By Katelyn Gendron
Casey Lu Simon-Plumb makes bug spray and repellant from native ingredients during her time with Wilderness Emergency Medicine Program in Belize.
Photo courtesy of Casey Lu Simon-Plumb
HAMPDEN – Casey Lu Simon-Plumb will be the first to tell you she’s not your average high school senior at Minnechaug Regional High School ’14; rather, she believes her unique upbringing is what’s made her Western Massachusetts’ first ever Coca-Cola Foundation Scholar.
“I’ve had an a-typical upbringing so I never saw myself as fitting in [to some kind of mold] … I live in Hampden, I’m Jewish, and live in a mostly Christian community. I was adopted from China when I was 11 months old and I have two mothers,” she explained. “I feel that a lot of these separate parts are my identity, not just one part of me [defines me].
“My parents [Janet Plumb and Suzanne Simon] have always encouraged me to believe that anything is possible,” she continued, crediting them for her decision to apply for the Coca-Cola Scholars Foundation’s annual scholarships.
“Coca-Cola Scholars are a remarkable group of leaders with a steadfast commitment to educational excellence, leadership and service to their schools and communities. Casey exemplifies exactly what it means to be a Coca-Cola Scholar with her work as founder of the Eco Club at Minnechaug High School and her work as a Wilderness First Responder with the Wilderness Emergency Medicine program in Belize. She’s served with diligent leadership throughout high school on the student council, as an officer in the National Honor Society and as a contributing member of several other organizations, all while maintaining a 4.0-plus GPA. We are excited about watching Casey become one of the brilliant leaders of our future,” Ericia Ward-Williams, program manager, Coca-Cola Scholars Foundation Inc., said.
“The Coca-Cola Scholars Foundation supports more than 1,400 college students each year, with annual scholarships of $3.4 million through two nationally recognized programs on behalf of the Coca-Cola System. Scholarship recipients excel academically and in service to others. Most Coca-Cola Scholars share a passion for social justice and many have overcome tremendous challenges to pursue their dreams,” according to information released by the Foundation.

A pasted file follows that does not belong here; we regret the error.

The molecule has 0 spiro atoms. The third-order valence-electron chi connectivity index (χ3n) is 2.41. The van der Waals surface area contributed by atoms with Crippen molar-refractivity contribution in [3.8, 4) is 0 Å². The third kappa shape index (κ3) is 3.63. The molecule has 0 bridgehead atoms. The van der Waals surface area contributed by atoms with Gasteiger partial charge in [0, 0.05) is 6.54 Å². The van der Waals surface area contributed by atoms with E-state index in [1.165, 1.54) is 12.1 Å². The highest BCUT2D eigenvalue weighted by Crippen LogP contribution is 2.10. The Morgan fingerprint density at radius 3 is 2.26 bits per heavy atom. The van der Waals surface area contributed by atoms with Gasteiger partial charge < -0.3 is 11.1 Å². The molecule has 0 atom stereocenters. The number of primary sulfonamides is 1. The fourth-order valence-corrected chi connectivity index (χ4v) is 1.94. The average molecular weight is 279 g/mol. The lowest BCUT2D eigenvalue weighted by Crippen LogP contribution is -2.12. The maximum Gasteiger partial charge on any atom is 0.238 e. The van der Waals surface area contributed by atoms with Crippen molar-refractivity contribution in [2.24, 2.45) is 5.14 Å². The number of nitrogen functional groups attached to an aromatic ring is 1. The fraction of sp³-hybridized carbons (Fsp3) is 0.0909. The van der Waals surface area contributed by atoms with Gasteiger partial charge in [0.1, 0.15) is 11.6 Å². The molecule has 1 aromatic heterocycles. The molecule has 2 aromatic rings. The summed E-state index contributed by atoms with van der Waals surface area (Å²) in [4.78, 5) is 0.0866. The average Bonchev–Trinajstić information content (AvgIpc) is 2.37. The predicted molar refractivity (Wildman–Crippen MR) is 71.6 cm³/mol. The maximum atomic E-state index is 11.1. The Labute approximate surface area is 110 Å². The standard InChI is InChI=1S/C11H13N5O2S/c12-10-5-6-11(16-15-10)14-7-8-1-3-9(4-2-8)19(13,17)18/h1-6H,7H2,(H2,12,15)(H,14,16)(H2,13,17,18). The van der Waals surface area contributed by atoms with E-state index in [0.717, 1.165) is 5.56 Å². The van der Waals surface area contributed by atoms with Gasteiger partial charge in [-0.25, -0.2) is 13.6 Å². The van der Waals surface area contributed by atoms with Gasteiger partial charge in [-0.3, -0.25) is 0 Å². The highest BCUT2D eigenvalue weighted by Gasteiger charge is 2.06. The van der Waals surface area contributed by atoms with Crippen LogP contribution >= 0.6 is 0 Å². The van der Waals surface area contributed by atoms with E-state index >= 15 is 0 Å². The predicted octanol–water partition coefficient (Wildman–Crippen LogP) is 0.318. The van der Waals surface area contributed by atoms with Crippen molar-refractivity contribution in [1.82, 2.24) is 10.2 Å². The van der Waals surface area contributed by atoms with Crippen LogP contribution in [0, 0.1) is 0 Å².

Simon-Plumb is the only student from Massachusetts this year awarded the Foundation’s four-year achievement-based $20,000 scholarship. She joined more than 140 scholars from 43 states in Atlanta, Ga., for a weekend-long series of events last month, which included former Secretary of State Condoleezza Rice, a guest speaker at Coca-Cola Scholars Banquet.
“All 150 scholars from around the nation were flown down to Atlanta’s Coca-Cola headquarters and we participated in many events including leadership development, surrounding the theme of the weekend, which was vulnerability, and how we can connect with others to better our community,” Simon-Plumb explained. “I’m not a huge political buff but just the way she talks about how she came from Birmingham, Ala., and she didn’t let anyone tell her no [was inspiring].”
When asked what it meant to her to be one of the scholars, Simon-Plumb replied, “You have to be a semi-finalist, a finalist and then a scholar. When I kept making it through the rounds I couldn’t believe it. It’s based on community service and leadership and they take a very holistic view of people.”
She credited her mothers for instilling within her the value of community service. Simon-Plumb volunteers with many school clubs and community organizations including the nonprofit Link to Libraries in East Longmeadow, Heartland Golden Retriever Rescue Foundation in Knoxville, Tenn., among others.
“Casey has been a Link to Libraries youth advisory board member for over five years. Her ability to motivate and inspire others is far more mature than her young years. She is a wonderful student, daughter, and board member. We are honored to have her work with our organization and give great praise to her parents and sister, Abby [Lu Simon-Plumb],” Susan Jaye-Kaplan, president of Link to Libraries, said.
Simon-Plumb said she chose to devote her time to the literary nonprofit because she “an avid reader.”
“We don’t realize sometimes in Hampden and Wilbraham how privileged we are and that others don’t have books or access to libraries. Literacy is the foundation to any education,” she added.
When asked what her plans were for the scholarship monies and her higher education, Simon-Plumb responded, “I’m going to Swarthmore College in Pennsylvania. I’m majoring in neuroscience and environmental science and looking to go pre-med.
“This is a premier education and I know it’s a place where everyone is so supportive and is there for learning. It’s not just a pit stop [on the way] to graduate school or to their jobs. They really want to try and give you a perspective,” she added.
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